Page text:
Billed as “the fastest, most powerful, most luxurious and most exclusive SUV in the world”, it almost seems to defy logic.
At about the average height of a man, more than five metres long and weighing in at around 2.5 tonnes, it’s a beast. And yet, its mighty 6.0-litre W12 engine can propel it to 0-60mph in 4.0 seconds (0-100 km/h in 4.1 seconds) and on to a top speed of 187mph (301 km/h).
Just to put that performance into perspective, the recently announced “most powerful, most dynamic production Range Rover to date” – the SVAutobiography Dynamic – has a 0-60mph time of 5.1 seconds (0-100 km/h in 5.4 seconds) and a top speed of 140mph (225 km/h).
But here’s the thing. As if all that isn’t enough, the Bentayga also has all-terrain ability. Apparently, the development programme ranged across five continents, from the dirt and gravel of South Africa and the dunes of Dubai, to the muddy fields of Cheshire, and from -30°C in the frozen North Cape to searing 50°C desert heat.
So Bentley has created a new ultra luxury SUV sector in one fell swoop, and for now, it has the playing field all to itself and is making hay. The car is sold out for its first year of production.
SUVs, or Sports Utility Vehicles, are the fastest growing sector in the world so even luxury manufacturers have had to rethink their strategies. Within the next few years the Bentayga will be joined by SUVs or “crossovers” from Lamborghini, Aston Martin, and even Rolls-Royce.
Already in 2016, Maserati has unveiled the Levante and Land Rover has launched the most luxurious Range Rover ever, the £148,900 SVAutobiography.
Now we come to the elephant in the room – the Bentayga’s divisive looks. With its matrix grille and distinctive floating all-LED headlamps, the front end definitely works. It also has a classy profile, despite the restraints of being an SUV, which means it must have little or no overhang at the rear. From behind it is, shall we say, understated.
Inside, however, it’s oozing with Bentley DNA. Beautifully finished and sumptuous, there are metres of signature diamond quilted hand-stitched leather, plenty of precision-cut burr walnut and cool metal elements.
If the standard clock above the centre console isn’t enough for you, a bespoke mechanical Mulliner Tourbillon by Breitling clock can also be specified. At £150,000, it has to be the most expensive optional extra ever.
The trademark Bentley knurling on the drive mode selector and gear knob is complemented by air vents that are controlled by highly-polished chrome organ pulls. Up above, the Bentayga comes with a panoramic glass roof, making up almost 60% of the total roof surface.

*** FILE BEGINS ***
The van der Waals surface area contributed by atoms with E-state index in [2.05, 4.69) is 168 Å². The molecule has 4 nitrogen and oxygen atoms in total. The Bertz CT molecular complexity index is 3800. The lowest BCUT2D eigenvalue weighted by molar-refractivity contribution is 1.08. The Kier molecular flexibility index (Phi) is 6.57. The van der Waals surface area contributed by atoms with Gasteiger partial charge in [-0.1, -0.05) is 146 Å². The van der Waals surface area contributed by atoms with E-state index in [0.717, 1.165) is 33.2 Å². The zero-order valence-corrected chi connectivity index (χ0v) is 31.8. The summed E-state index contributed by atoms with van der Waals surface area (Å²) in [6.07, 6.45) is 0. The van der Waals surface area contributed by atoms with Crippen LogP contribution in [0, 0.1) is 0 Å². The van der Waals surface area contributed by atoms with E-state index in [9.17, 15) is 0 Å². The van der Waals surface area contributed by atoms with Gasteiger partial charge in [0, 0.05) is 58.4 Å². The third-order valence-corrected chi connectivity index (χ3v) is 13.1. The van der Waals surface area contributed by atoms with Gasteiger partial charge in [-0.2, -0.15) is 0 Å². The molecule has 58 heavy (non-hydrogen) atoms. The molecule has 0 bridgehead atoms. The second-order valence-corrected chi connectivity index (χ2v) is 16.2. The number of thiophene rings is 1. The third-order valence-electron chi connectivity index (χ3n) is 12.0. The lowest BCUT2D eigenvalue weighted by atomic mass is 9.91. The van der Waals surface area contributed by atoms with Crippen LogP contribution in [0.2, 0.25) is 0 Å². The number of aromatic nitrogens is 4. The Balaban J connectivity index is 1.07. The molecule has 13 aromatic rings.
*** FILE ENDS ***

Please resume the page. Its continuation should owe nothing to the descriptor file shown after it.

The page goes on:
The front seats deserve a special mention. Individually handcrafted at Bentley’s HQ in Crewe, north-west England, they feature 22-way adjustment, a six-programme massage system, heating and ventilation. The rear seats might not have quite as many toys, but the space available puts many a limousine to shame.
As you’d expect, the Bentayga is also packed with tech. There’s an 8” touchscreen infotainment system, a 30-language sat nav, and a choice of between three different sound systems. The Naim for Bentley Premium Audio is the most powerful, boasting 1,950 watts and a network of 18 speakers and super-tweeters.
Driver aids include Adaptive Cruise Control, Park Assist (autonomous parking), Rear Crossing Traffic Warning (radar detects crossing traffic when reversing out of a parking space) and Top View (which uses four cameras to display a bird’s eye view of the vehicle’s surroundings).
However, all that opulence and technology comes at a price. The Bentayga will set you back £160,200, and by the time you’ve added a few items from the options list, it’s likely to end up closer to £200,000. My test car is a case in point. It cost £193,135 with extras.
If money is no object, then the Bentayga makes absolute sense, especially if you encounter weather extremes or there’s just a chance that you may need to call upon the car’s four-wheel drive.
I drove the Bentayga over a variety of roads and it’s seriously impressive. Once you’ve adjusted to its sheer size, the luxury, comfort, commanding driving position and sheer power of the engine is intoxicating.
There are four on-road modes (Sport, Comfort, ‘Bentley’ and Custom), plus four all terrain modes (Snow & Grass, Dirt & Gravel, Mud & Trail, Sand Dunes), but frankly, default ‘Bentley’ is enough. The acceleration would do a supercar justice. In a car of this size, it’s simply astonishing – and, of course, it’s whisper quiet while cruising too.
Thanks to Bentley’s brilliant electronic Dynamic Ride system, the Bentayga delivers a superb blend of handling and ride quality. As you’d expect there’s a little body roll in corners, but it is very well controlled.
It’s almost churlish to mention economy, given that the price of petrol (super unleaded no less) is not a major consideration if you’re in the market for a car in this league, but for the record, it’s capable of 21.6mpg and emits 296g/km of CO2. A more economical diesel (35.8 mpg) arrives later in 2017.
Verdict: The Bentley Bentayga is an SUV with unbeatable badge appeal and road presence. Powerful, practical, comfortable and luxurious, it’s also a surprisingly serious driver’s car.